Joined: 29 Sep 2007
|Posted: Thu Sep 15, 2016 9:09 am Post subject: NRL Mulls Changes To Recruitment Of Teenage Players
NRL Mulls Changes To Recruitment Of Teenage Players
September 14, 2016
The NRL is mulling over a dramatic change to the game's contracting system which may shift the pressure off the code's youngest stars — and on to the clubs — as they consider restricting the number of teenagers any side can sign in their top squad of 30 players.
In a move which would significantly reduce the number of teenagers being signed to big-money contracts, the NRL has discussed with club officials and the players union a plan under which clubs could sign just one teenager outside the proposed rookie contract system.
The proposal could form part of the blueprint for the game's future being pieced together by NRL head of strategy Brian Canavan, which will include an overhaul of the salary cap, contracting system and pathways program.
At the heart of the plan is believed to be a change of mindset in the way the game treats teenagers, brought about by the number of mental health issues the NRL has encountered in recent seasons.
The Australian last year revealed the game had discussed a move which would have resulted in clubs being banned from signing any players to contracts until the year they turn 18.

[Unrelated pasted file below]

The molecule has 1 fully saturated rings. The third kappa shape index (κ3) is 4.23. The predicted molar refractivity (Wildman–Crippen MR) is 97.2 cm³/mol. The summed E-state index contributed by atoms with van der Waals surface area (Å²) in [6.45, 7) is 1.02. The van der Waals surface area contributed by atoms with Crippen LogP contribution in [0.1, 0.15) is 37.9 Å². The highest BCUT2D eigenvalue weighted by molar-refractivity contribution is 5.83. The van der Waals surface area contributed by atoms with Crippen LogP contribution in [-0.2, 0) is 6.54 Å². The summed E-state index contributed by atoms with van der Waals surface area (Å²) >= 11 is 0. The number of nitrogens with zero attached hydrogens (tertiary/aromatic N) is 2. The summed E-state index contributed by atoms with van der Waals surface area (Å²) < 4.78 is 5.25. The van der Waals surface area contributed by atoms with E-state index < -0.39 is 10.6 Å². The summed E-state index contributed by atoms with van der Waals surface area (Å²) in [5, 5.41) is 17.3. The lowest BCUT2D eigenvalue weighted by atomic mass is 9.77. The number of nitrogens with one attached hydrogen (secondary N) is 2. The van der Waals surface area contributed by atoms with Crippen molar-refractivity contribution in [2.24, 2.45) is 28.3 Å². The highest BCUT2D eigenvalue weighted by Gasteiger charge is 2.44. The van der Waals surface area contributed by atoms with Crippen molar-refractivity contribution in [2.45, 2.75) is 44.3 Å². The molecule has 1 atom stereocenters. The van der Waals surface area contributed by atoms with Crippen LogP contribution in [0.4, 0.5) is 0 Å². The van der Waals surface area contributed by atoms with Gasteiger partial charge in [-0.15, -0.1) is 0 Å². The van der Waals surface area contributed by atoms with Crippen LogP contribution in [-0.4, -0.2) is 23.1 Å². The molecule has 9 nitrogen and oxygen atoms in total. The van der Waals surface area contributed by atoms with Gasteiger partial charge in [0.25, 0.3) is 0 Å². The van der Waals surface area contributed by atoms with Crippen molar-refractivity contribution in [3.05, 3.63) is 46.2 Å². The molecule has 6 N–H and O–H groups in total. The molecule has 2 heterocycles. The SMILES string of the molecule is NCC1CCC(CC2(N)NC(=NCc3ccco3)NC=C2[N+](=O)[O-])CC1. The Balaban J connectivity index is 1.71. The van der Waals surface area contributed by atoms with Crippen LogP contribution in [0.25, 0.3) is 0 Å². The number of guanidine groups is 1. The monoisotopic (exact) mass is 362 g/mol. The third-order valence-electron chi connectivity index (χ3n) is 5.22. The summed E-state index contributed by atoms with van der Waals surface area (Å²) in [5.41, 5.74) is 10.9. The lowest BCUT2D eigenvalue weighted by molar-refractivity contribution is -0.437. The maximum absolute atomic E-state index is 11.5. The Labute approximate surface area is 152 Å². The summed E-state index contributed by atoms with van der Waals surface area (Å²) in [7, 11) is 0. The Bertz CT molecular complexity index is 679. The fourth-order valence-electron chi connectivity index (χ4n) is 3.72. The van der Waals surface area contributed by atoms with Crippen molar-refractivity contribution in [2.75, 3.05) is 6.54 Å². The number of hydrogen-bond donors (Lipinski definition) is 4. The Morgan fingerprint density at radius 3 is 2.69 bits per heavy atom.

However, it is understood after talks with the clubs, the NRL is weighing up whether to reduce the age limit to allow clubs to strike agreements with players in the year they turn 17. As it stands, clubs are able to sign kids as young as 15.
They could then be contracted the following year.
That would also mean clubs remain aligned to player agents as the game prepares to put an age limit of 17 on their signing players as well.
Changes to the contracting of teenagers would work hand in glove with a proposal to overhaul the salary cap and the shape of squads. Former head of strategy Shane Richardson had proposed clubs be given responsibility for only one salary cap that would include 30 first grade players as well as six rookies on set pay grades.
It is understood Canavan is likely to press ahead with that plan, although there has been a push to increase the number of rookies per club to as many as 10. Rookie contracts would be contracted for a set amount. It is believed Richardson had proposed they be paid a maximum of $60,000 although the final figure will be contingent on talks between the NRL and Rugby League Players Association.
The only teenagers able to earn more than that would be those in the top grade squad. If the NRL presses ahead with plans to restrict clubs to one teenager in that group of 30 players, it would potentially mean only 16 teenagers across the game would earn more than $60,000 a season.
It would also prevent clubs stockpiling elite teenagers because they could pay only one of them elite money, leaving any others vulnerable to poaching by other clubs. That would force clubs to potentially make a cutthroat call between their best teenagers.
The Wests Tigers, for example, may have had to make a choice between Mitchell Moses and Luke Brooks had the proposal been in place when the pair came through their system.
It is understood the NRL has discussed a development fee to compensate any clubs who are raided, although that has attracted a mixed response from the clubs that produce the most juniors.